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World Population Day 2017: Population facts and figures

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World Population day is observed on July 11 every year. Established by the United Nations in 1989, it seeks to increase attention on global population issues: overpopulation, poverty, mortality. World Population day provides avenues to critically debate population-related issues such as the importance of family planning, poverty, maternal health, gender equality, human rights, etc. with a view to finding lasting solutions to make the world better.

World Population Day was first observed on 11 July 1990. It was celebrated in more than 90 countries.

The 2017 theme for World Population Day is “Family Planning: Empowering People, Developing Nations”.

Family planning, according to Merriam-Webster (online) dictionary, is the use of birth control to determine the number of children there will be in a family and when those children will be born.

As often misunderstood, family planning is not only limited to the use of contraception: It is way beyond that. Hence, family planning services include “educational, comprehensive medical or social activities which enable individuals, including minors, to determine freely the number and spacing of their children and to select the means by which this may be achieved.” (National Child Abuse And Neglect Data System (Ncands) Glossary).

The importance of family planning can’t be underestimated: it helps reduce unnecessary population growth, it reduces unwanted/adolescent pregnancies, it reduces infant mortality, it helps reduce HIV/AIDS spread, prevents pregnancy-related risks in women.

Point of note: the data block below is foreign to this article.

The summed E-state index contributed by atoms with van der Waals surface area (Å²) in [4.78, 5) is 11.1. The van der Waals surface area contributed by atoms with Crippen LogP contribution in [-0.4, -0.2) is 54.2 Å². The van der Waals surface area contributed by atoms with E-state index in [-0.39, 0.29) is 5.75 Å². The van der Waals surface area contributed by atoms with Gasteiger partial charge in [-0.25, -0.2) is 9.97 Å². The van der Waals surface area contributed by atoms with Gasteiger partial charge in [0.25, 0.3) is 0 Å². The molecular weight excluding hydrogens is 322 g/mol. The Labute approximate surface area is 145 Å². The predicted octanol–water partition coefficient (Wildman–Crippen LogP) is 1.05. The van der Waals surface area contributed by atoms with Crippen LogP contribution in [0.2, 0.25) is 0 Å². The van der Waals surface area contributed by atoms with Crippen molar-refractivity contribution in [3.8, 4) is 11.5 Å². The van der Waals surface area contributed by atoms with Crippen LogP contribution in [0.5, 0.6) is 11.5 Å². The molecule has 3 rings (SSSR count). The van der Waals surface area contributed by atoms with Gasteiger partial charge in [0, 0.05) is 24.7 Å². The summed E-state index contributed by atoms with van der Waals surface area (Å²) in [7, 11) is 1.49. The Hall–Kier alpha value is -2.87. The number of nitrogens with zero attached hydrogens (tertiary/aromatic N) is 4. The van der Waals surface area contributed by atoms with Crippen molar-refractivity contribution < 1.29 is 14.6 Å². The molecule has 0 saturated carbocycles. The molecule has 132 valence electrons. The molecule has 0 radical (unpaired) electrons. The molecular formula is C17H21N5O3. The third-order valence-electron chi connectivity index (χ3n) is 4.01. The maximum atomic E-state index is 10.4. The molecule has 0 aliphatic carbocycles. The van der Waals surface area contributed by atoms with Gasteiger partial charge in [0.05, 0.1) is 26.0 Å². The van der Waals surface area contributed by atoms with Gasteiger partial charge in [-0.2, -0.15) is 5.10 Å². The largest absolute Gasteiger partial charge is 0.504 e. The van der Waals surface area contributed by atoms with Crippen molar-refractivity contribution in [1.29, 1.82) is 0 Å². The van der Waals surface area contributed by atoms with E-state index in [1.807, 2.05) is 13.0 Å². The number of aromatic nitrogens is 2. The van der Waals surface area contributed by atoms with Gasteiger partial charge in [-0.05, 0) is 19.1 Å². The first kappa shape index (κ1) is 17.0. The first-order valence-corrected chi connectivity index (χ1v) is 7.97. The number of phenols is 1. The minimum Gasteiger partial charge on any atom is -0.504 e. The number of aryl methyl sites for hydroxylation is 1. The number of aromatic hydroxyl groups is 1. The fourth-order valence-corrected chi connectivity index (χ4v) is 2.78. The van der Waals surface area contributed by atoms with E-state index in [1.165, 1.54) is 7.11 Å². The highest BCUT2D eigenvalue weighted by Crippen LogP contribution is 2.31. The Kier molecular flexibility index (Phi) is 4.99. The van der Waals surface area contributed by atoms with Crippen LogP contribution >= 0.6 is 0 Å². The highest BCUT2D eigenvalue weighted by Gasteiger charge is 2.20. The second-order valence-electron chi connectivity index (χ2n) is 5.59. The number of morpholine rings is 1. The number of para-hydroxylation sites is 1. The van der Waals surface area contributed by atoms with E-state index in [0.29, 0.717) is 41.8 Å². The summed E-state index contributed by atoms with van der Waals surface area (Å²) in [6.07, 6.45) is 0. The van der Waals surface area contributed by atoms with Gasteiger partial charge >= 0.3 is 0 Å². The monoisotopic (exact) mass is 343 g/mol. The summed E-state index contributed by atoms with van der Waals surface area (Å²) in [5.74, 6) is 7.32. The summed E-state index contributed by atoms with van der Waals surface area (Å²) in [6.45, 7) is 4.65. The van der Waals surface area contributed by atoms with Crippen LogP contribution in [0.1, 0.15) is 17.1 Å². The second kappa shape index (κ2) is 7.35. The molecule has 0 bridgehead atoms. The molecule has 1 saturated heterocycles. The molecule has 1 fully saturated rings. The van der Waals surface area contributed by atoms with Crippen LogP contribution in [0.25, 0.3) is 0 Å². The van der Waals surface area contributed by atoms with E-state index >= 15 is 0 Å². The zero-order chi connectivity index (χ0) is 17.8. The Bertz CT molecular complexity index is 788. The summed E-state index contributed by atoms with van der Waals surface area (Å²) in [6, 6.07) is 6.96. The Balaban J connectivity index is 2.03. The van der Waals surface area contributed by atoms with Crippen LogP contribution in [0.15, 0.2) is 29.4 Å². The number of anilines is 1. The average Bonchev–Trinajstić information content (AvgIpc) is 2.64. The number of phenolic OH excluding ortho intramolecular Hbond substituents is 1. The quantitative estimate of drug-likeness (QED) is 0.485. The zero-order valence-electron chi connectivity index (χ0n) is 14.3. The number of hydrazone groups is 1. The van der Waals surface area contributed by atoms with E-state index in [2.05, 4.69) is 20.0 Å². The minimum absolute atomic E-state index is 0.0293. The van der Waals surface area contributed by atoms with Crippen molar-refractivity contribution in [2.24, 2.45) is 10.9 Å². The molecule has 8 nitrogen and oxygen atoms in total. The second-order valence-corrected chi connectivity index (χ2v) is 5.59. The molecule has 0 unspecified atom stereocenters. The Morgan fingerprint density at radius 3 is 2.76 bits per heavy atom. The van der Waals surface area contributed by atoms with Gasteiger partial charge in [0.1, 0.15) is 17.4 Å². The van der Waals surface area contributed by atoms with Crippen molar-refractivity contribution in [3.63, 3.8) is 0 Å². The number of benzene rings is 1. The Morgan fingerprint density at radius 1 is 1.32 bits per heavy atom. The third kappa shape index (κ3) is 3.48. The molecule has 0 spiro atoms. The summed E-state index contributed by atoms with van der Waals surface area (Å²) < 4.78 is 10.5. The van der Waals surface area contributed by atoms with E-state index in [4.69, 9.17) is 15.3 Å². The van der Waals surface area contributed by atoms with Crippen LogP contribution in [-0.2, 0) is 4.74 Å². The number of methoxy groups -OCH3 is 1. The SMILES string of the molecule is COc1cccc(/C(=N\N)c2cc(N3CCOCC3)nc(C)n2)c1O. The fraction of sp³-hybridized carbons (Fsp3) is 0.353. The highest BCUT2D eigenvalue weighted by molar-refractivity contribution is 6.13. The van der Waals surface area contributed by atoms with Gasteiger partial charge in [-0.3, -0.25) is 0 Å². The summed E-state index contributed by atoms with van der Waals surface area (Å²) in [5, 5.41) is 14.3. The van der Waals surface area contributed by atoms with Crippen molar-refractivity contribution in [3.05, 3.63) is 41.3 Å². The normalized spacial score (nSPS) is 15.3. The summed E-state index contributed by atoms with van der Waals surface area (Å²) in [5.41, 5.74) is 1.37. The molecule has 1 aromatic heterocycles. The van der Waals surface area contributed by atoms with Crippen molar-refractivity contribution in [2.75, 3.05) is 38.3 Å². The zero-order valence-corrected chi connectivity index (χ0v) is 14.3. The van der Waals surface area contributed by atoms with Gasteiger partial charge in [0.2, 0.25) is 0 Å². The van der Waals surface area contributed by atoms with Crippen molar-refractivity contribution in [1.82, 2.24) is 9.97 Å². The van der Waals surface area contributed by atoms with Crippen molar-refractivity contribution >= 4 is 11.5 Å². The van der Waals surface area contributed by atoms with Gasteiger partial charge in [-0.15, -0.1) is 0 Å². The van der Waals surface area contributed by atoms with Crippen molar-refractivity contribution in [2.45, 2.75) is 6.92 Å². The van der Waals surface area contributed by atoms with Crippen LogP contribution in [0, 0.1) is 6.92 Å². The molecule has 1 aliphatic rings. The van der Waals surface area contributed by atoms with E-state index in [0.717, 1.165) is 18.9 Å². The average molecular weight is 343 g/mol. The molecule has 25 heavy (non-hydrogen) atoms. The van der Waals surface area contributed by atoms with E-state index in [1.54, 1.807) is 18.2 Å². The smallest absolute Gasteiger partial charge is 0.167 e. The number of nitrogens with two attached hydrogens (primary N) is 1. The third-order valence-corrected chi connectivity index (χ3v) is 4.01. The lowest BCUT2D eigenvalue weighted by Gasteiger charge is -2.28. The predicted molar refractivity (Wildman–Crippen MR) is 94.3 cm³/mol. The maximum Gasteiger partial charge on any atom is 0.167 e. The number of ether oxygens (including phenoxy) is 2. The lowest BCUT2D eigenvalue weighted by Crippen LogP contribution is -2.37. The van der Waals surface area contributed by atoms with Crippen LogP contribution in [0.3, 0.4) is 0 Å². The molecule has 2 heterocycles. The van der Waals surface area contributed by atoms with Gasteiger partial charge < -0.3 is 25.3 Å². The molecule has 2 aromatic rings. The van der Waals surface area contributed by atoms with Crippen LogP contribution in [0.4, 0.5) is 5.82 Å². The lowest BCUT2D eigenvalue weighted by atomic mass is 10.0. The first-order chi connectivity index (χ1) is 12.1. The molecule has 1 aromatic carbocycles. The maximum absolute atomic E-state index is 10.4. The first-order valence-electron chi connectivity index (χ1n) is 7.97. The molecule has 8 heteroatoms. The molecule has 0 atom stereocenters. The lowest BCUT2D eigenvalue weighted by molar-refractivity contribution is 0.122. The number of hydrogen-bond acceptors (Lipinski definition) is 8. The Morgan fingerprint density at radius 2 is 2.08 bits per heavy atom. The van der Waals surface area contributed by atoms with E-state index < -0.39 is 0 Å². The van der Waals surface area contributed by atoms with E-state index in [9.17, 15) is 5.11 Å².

As we observe the 2017 World Population day, let’s take a look at some important facts about population, family planning, and other population-related issues:

  • In the developing world, the number of children aged 5 to 14 has been declining since 2000 and will change very little between 2010 and 2025, thus facilitating the achievement of universal education.
  • High population growth is an impediment to the achievement of full and decent employment.
  • Slowing population growth can stimulate greater productivity and savings.
  • The under-five population in the least developed countries is large and continues to grow.
  • The overall population of the 49 least developed countries is growing today nearly twice as fast as that of the rest of the developing world.
  • Demand for family planning is outpacing supply.
  • Adequate funding coupled with country-specific strategies can lead to successful family planning programmes.
  • In Ethiopia, 25% of women are malnourished and the country has one of the world’s highest rates of maternal deaths (673 per 100,000) and disabilities.
  • Only 6% of women receive delivery assistance from a health professional, 19,000 women die from childbirth-related causes every year, and many more suffer from birth injuries, including obstetric fistula and prolapse.
  • Sub-Sahara Africa records the highest population growth rates worldwide.
  • The number of people in the sub-Saharan Africa is likely to double to two billion by 2050.
  • The current growth pace is adding about 78 million more people every year–the population of Canada, Australia, Greece, and Portugal combined.
  • The world total fertility rate has declined by nearly half in 50 years (from 5 children per woman in 1950 to 2.5 in 2010-15, with wide country variations). If current trends continue, humankind will number just over 9 billion by 2050 and more than 10 billion by the end of the century.

Bibliography

National Child Abuse And Neglect Data System (Ncands) Glossary

United Nations Population Facts

Family Planning And Reproductive Health, Usaid Ethiopia

Sub-Saharan Africa: Data and Facts

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